According to GlobalData, China and European countries have slowly resumed operations and relaxed lockdown restrictions, and the effects of the global economic downturn will dent the renewables sector.
The latest study from GlobalData,’ Thematic Research: Renewable Energy,’ highlights that decreased demand raises project financing uncertainty, which in turn affects construction timelines and stunts growth.
“Power purchase agreements (PPAs) have and will continue to be integral in supporting the deployment of renewable energy without government subsidies, and for corporations to attain their sustainability goals. Project developers are reliant on cash flows from PPAs, which, in certain cases, could represent their entire revenue stream and act as collateral for loans to support future projects. Reduced industrial activity due to lockdowns has resulted in decreased commercial and industrial power consumption, which affects existing PPAs.”Sneha Susan Elias, senior analyst of power at GlobalData.
In the midst of the COVID-19 crisis, China has emerged as a pioneer in solar photovoltaic (PV) installations and solar PV panel production. The country has the highest installed capacity of more than 205 GW of solar power, leading to more than 35 percent of the world’s installations.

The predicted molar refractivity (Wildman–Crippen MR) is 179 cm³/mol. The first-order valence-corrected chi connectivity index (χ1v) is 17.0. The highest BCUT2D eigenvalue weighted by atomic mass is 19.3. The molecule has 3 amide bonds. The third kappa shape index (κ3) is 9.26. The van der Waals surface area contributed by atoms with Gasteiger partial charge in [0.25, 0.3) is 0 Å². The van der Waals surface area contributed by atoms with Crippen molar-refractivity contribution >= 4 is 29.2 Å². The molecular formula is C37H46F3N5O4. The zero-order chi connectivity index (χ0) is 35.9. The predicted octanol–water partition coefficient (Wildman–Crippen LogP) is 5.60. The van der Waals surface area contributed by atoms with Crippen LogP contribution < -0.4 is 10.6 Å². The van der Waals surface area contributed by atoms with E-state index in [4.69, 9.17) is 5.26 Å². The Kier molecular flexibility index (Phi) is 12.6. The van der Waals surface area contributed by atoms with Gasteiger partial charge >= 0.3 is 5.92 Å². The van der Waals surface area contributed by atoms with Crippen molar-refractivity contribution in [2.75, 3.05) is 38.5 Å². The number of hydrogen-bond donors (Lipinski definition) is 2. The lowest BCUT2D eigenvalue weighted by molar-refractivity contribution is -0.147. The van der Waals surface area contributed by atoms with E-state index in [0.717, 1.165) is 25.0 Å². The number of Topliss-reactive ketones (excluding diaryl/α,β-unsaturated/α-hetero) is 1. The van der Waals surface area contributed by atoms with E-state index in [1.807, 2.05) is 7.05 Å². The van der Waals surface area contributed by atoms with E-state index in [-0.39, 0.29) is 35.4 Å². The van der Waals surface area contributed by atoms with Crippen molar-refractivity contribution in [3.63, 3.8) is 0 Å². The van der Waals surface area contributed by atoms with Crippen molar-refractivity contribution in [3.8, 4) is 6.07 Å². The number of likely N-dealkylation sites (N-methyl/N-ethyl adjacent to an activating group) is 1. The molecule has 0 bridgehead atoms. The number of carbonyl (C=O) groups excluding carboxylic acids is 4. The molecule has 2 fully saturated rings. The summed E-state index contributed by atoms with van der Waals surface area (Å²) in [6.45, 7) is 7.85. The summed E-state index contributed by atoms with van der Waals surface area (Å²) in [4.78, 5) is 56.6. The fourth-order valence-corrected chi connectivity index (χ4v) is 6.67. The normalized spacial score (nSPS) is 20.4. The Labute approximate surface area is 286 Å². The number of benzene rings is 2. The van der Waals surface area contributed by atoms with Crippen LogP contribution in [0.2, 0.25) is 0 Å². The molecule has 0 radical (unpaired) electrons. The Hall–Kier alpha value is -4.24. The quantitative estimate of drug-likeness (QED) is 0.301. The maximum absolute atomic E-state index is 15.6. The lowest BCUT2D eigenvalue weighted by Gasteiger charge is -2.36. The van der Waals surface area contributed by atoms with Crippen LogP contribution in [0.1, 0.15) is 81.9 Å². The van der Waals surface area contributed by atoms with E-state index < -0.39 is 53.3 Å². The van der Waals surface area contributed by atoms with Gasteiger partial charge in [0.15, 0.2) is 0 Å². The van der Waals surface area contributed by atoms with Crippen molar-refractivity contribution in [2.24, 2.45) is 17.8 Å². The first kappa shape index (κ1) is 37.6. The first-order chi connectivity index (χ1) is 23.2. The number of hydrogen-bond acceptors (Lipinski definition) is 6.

The annual installation in China is estimated to be about 30 GW in 2020, but the outbreak is likely to affect solar installations during the year. Even though China managed to get the virus under control within two months, the flow of its wind supply chain has already been interrupted.
Moreover, major manufacturing centers for the global wind power industry, such as India and the European regions of North America, are still in crisis.
“The industry has seen visible impact in terms of lost production – particularly in the European countries that faced more strict lockdown regulations such as Spain and Italy. However, all of Europe’s wind turbine and component factories have now been re-opened after easing of restrictions throughout Europe. A total 96% of the European wind factories are open at this stage of the COVID-19 pandemic. In the event of a second wave, GlobalData expects that there will again be suspension of production at few sites, leading to delays in projects.”Sneha Susan Elias, senior analyst of power at GlobalData.